Why I switched from GitHub to GitLab

1 min read (394 words)

Since switching to GitLab, a few people have asked me why. There are several draws towards GitLab, and several pushes from GitHub.

1. Pipelines

1.a. Superior Continuous Integration (CI) / Delivery (CD)

I don’t usually like it when services are bloated by having a large amount of functionality that would be better as separate programs. But I am a pragmatist, and the ease of use of GitLab more than makes it up for me. The ability to use Docker images in CI is so much better than what I was doing before.

I’ve experimented with a few different CI/CD and GitLab Pipelines are by far the easiest I’ve found to set up and get working. It is also a lot faster than Travis, and allows you to host your own private Runners for projects, which is super nice.

1.b. Better Static Pages

GitLab Pages are published using their Pipelines system. This means that you have a complete Linux container available to generate your static website, allowing custom plugins and code far beyond what GitHub Pages allows you. I have a dedicated server, which means that I don’t need GitLab/GitHub pages as a host, instead, I use them as a nice way to generate and make updating my static sites easy.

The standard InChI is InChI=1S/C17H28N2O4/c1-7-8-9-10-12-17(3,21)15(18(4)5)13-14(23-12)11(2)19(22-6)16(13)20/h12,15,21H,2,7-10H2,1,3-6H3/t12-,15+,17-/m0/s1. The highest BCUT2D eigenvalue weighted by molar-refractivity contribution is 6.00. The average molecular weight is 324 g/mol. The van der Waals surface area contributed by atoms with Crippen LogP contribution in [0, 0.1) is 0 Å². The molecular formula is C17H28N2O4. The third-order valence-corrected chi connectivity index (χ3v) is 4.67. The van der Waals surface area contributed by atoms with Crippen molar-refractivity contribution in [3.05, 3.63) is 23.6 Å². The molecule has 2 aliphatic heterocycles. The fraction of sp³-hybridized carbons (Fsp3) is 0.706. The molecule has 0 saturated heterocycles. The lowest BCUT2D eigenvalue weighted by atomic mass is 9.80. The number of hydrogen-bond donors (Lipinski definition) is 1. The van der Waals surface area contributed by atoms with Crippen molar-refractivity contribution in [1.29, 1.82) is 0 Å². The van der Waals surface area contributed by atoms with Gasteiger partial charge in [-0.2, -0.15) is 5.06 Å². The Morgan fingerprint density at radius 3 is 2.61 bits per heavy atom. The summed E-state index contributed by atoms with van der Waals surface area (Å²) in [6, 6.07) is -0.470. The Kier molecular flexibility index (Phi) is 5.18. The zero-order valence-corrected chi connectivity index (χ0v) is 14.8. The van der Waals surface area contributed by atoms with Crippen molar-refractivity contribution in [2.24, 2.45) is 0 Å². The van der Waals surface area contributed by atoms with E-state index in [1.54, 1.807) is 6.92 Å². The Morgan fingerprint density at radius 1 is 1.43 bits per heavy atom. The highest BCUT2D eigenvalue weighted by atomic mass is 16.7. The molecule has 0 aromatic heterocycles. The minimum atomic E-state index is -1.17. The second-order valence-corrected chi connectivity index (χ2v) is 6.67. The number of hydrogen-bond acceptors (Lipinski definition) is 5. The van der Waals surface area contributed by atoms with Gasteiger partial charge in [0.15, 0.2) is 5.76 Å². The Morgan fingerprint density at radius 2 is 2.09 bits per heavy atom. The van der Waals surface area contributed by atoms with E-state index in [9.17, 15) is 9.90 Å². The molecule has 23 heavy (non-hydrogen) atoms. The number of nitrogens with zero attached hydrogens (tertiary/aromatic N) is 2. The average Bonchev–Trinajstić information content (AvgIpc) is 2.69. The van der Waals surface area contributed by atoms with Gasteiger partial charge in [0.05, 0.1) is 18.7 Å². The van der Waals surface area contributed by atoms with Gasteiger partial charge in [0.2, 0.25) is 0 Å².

2. Free and Open Source

GitLab is free and open source; GitHub is not. I prefer to use free software where possible, which is reason enough. With GitLab, I can export my information in full from GitLab and move it to my own instance. Whilst GitHub does allow this using its API, it would not be able to migrate to a self-hosted instance of the same software.

3. I’ll be getting used to GitLab, anyway

A common argument against migrating is centered around GitHub being perceived as easier to use. Whilst the GitLab interface is slightly more cluttered, I think that the perceived difference in use is much more due to users being used to the GitHub interface. This is no longer an issue for me as I will be getting used to it at my job.

4. No Microsoft

My main website and blog are in private repositories, and I wanted to keep it that way. This would require paying for the GitHub Pro plan, but I do not want to directly contribute to Microsoft’s wealth. This was the final push towards GitLab.